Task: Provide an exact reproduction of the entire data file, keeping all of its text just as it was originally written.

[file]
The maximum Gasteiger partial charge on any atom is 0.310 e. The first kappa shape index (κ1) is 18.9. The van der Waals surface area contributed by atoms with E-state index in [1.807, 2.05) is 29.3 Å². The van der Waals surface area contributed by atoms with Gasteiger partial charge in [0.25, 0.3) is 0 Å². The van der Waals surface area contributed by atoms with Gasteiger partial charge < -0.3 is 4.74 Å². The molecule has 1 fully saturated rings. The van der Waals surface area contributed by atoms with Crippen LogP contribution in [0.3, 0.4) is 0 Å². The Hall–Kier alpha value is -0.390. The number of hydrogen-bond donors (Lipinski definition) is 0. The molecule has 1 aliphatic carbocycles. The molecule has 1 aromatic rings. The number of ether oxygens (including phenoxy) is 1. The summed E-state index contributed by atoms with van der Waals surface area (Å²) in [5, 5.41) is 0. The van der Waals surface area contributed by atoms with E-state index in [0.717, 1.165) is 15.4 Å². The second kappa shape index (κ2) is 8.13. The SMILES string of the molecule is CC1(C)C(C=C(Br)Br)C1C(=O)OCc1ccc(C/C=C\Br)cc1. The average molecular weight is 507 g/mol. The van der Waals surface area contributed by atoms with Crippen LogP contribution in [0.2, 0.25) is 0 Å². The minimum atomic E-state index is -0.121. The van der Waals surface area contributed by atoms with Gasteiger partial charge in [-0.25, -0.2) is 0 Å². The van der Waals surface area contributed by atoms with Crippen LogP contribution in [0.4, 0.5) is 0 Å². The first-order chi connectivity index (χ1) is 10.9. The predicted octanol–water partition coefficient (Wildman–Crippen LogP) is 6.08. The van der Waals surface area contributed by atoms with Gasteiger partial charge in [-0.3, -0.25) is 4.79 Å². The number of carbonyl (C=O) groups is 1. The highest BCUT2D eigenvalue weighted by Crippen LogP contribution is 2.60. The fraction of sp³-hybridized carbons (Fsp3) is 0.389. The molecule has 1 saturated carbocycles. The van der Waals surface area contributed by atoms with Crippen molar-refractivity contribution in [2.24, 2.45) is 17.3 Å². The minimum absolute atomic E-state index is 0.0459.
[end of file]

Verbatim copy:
The maximum Gasteiger partial charge on any atom is 0.310 e. The first kappa shape index (κ1) is 18.9. The van der Waals surface area contributed by atoms with E-state index in [1.807, 2.05) is 29.3 Å². The van der Waals surface area contributed by atoms with Gasteiger partial charge in [0.25, 0.3) is 0 Å². The van der Waals surface area contributed by atoms with Gasteiger partial charge < -0.3 is 4.74 Å². The molecule has 1 fully saturated rings. The van der Waals surface area contributed by atoms with Crippen LogP contribution in [0.3, 0.4) is 0 Å². The Hall–Kier alpha value is -0.390. The number of hydrogen-bond donors (Lipinski definition) is 0. The molecule has 1 aliphatic carbocycles. The molecule has 1 aromatic rings. The number of ether oxygens (including phenoxy) is 1. The summed E-state index contributed by atoms with van der Waals surface area (Å²) in [5, 5.41) is 0. The van der Waals surface area contributed by atoms with E-state index in [0.717, 1.165) is 15.4 Å². The second kappa shape index (κ2) is 8.13. The SMILES string of the molecule is CC1(C)C(C=C(Br)Br)C1C(=O)OCc1ccc(C/C=C\Br)cc1. The average molecular weight is 507 g/mol. The van der Waals surface area contributed by atoms with Crippen LogP contribution in [0.2, 0.25) is 0 Å². The minimum atomic E-state index is -0.121. The van der Waals surface area contributed by atoms with Gasteiger partial charge in [-0.25, -0.2) is 0 Å². The van der Waals surface area contributed by atoms with Crippen LogP contribution in [0.4, 0.5) is 0 Å². The first-order chi connectivity index (χ1) is 10.9. The predicted octanol–water partition coefficient (Wildman–Crippen LogP) is 6.08. The van der Waals surface area contributed by atoms with Gasteiger partial charge in [-0.3, -0.25) is 4.79 Å². The number of carbonyl (C=O) groups is 1. The highest BCUT2D eigenvalue weighted by Crippen LogP contribution is 2.60. The fraction of sp³-hybridized carbons (Fsp3) is 0.389. The molecule has 1 saturated carbocycles. The van der Waals surface area contributed by atoms with Crippen molar-refractivity contribution in [2.24, 2.45) is 17.3 Å². The minimum absolute atomic E-state index is 0.0459.